Anyhoo...just thought that needed to be stated.

Back to the subject at hand:
Objectivism is of course a philosophy NOT a religion. Rand was very clear that it was not a dogma, nor applied properly should it ever become one.

I think you have to ask yourself: What is religion? Religion implies belief and faith. Objectivism has neither of that. It is all on reason. No faith.

I think it is extremely important that a fine line is always drawn between religion and philosophy. Why should we take such a reasonable philosophy, and drag it down to the level of religion?

I used to believe religious humanism was something I needed in my life to replace the religious community I had once in my life before I left religion. What I have come to found out is all I needed was a rational way to live and a community of people that can think for themselves. Not religion.

Here's something to think about : You can't use a collectivist philosophy's rituals and rites to concretize and promote objectivism. It is an oxymoron.

(No disrespect to John meant either. While I enjoyed the presentation, I personally found it full of many collectivist ideas, and it surprised me, since it was supposed to have an Objectivist slant.)

If you feel the need to create a new religion which uses concepts from Objectivism, please keep Objectivism out of the name, and makes sure there is a clear distinction that Objectivism is a philosophy NOT a religion. Objectivism is a closed system, despite what the David Kellys of the world want us to believe.
Chris J.
Dallas, TX
Post #: 32
This is not the first time that I've heard someone lamenting the sense of community (or some other aspect of church attendance) that they feel that they have 'lost' since they no longer practice a religion. This sense of community, a group of common goals, beliefs, and philosophy is exactly what Todd is trying to create with the NTOS.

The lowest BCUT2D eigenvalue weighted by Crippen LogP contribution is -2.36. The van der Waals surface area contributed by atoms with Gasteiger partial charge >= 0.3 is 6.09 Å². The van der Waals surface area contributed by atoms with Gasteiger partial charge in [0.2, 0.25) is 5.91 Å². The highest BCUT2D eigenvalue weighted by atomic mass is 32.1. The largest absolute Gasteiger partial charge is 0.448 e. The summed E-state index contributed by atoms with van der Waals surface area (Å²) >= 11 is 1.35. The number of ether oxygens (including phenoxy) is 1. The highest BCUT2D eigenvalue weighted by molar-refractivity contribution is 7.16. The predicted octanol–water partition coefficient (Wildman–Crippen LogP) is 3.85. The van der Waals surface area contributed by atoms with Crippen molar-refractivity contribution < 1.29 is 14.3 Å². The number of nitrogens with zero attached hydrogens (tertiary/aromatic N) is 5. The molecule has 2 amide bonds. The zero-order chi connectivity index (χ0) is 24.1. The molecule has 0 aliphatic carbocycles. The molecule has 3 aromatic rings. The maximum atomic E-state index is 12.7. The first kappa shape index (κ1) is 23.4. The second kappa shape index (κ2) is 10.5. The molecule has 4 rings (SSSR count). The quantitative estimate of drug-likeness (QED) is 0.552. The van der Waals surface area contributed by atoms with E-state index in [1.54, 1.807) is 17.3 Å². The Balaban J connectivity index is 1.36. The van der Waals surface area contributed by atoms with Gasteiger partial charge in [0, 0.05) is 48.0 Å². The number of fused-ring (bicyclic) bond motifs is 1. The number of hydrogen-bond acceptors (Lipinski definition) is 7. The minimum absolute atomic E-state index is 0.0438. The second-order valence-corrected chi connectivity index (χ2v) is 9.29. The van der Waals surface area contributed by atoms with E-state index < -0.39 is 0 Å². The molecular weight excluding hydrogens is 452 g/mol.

I can sympathize since I grew up in a very small town where the church was the center of the community. We had big pot-luck dinners there after services and kids ran and played on the church lawn. There were community events and gatherings there since it was the only meeting place in the area. I remember well that sense of community and fellowship that existed there and completely understand how it could be missed. I think that if someone wants that they should make a contribution to turning the NTOS into the type of community that they want (as some have done with the study groups). We will probably never sing songs or recite prose collectively, it's just not the sort of people we are (though some quote AR's books with the fervor of a southern baptist with a bible). However, the community exists, and there is no need to try and turn it into a church-which would drive away more Objectivists than it would attract.
Plano, TX
Post #: 94
However, the community exists, and there is no need to try and turn it into a church-which would drive away more Objectivists than it would attract.

A former member
Post #: 71
This is not the first time that I've heard someone lamenting the sense of community (or some other aspect of church attendance) that they feel that they have 'lost' since they no longer practice a religion.


The following quote is from the Preface to “The Genesis of a Humanist Manifesto” by Edwin H. Wilson:

"Dr. Wilson was a primary author of both Humanist Manifesto I (originally published in 1933 as "A Humanist Manifesto") and Humanist Manifesto II (1973). He knew that both the consensus process of creating the first manifesto and its publication were significant events worthy of recording in this book, which he wrote over the course of many years during the 1970s and 1980s.
Wilson remained a fierce advocate of religious humanism his whole life. In the interview with Earles, she reported to Wilson that she had heard said of humanists: "They're atheists who can't quit the habit of going to church." To this somewhat lighthearted challenge, Wilson responded that he thought churchgoing "was a good habit. It organizes one's life. It's where your friends are. I find a great deal of stimulation in the institution of continuing education." In fact, Wilson always equated the humanists' quest for greater knowledge while striving toward the ideal of a "good life" as a form of continuing education."
A former member
Post #: 14
I think this is an important subject.